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Why Jimmy Carter Owes the Iranian People an Apology

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Former President Jimmy Carter needs to apologize to the people of Iran for helping bring Iran's Islamic fundamentalist regime to power, says Lisa Daftari. (GV Wire Composite)
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Much of the Western world has celebrated the post presidency life of Jimmy Carter, owing to his work on behalf of Habitat for Humanity, global human rights, and other projects, says Lisa Daftari.

But Daftari, founding editor of TheForeignDesk.com, says the former president needs to apologize to the people of Iran to “rectify his legacy from his time in office.”

Disastrous Chain of Events

Carter, who is under hospice care in Georgia, is well-remembered for the 444-day Iran hostage crisis that came to define him as president. What many do not know, Daftari says, is that Carter aided the takeover of the country by Islamic fundamentalists through the “disastrous undermining and lack of support for the legitimate ruler of Iran, Shah Mohammad Reza Pahlavi.”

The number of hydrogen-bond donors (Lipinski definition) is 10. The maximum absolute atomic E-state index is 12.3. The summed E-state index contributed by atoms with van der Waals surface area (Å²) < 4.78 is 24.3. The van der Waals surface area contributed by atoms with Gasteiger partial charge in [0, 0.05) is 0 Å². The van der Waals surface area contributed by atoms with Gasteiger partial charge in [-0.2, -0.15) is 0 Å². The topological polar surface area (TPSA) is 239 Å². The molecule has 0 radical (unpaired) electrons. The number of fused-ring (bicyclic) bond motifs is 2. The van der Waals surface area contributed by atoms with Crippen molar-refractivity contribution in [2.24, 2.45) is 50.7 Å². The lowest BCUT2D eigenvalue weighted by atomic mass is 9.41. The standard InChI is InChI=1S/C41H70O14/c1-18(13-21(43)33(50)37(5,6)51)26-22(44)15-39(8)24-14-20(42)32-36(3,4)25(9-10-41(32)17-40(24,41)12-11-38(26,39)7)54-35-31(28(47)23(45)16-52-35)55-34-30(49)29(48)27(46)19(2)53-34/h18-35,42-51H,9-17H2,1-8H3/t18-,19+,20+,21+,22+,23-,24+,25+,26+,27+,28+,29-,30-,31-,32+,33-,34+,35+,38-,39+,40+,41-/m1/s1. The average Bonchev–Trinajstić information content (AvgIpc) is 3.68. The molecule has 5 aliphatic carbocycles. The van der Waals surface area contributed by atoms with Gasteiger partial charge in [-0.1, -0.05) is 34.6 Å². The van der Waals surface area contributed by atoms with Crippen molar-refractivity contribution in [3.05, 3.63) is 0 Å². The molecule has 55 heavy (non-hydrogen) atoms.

In 2016, the BBC obtained documents detailing how the “Carter administration paved [the] way” for Khomeini’s return to Iran from exile. Carter administration officials familiar with the BBC report have not challenged its authenticity. Supporting the toppling of shah was an historic blunder, one with reverberations that are still felt throughout Iran and the rest of the Middle East to this day.

That, she says, set off a chain of events that consigned Iran to a brutal, oppressive regime that “has systematically annihilated the Persian culture, its economy, and the human dignity of its people ever since.”

Daftari notes: “In 2016, the BBC obtained documents detailing how the “Carter administration paved [the] way” for Khomeini’s return to Iran from exile. Carter administration officials familiar with the BBC report have not challenged its authenticity. Supporting the toppling of shah was an historic blunder, one with reverberations that are still felt throughout Iran and the rest of the Middle East to this day.”

According to Daftari, Iranians today are fondly remembering the shah, who died in 1980. They are also calling for the shah’s exiled son, Prince Reza Pahlavi, to return to Iran as their potential new leader.

Still, Daftari acknowledges there is no end in sight for Iran’s current fundamentalist regime, and because of that, “Iran and the world are owed a profound, heartfelt apology.”

It should come from Jimmy Carter, she says.

Read more at Newsweek

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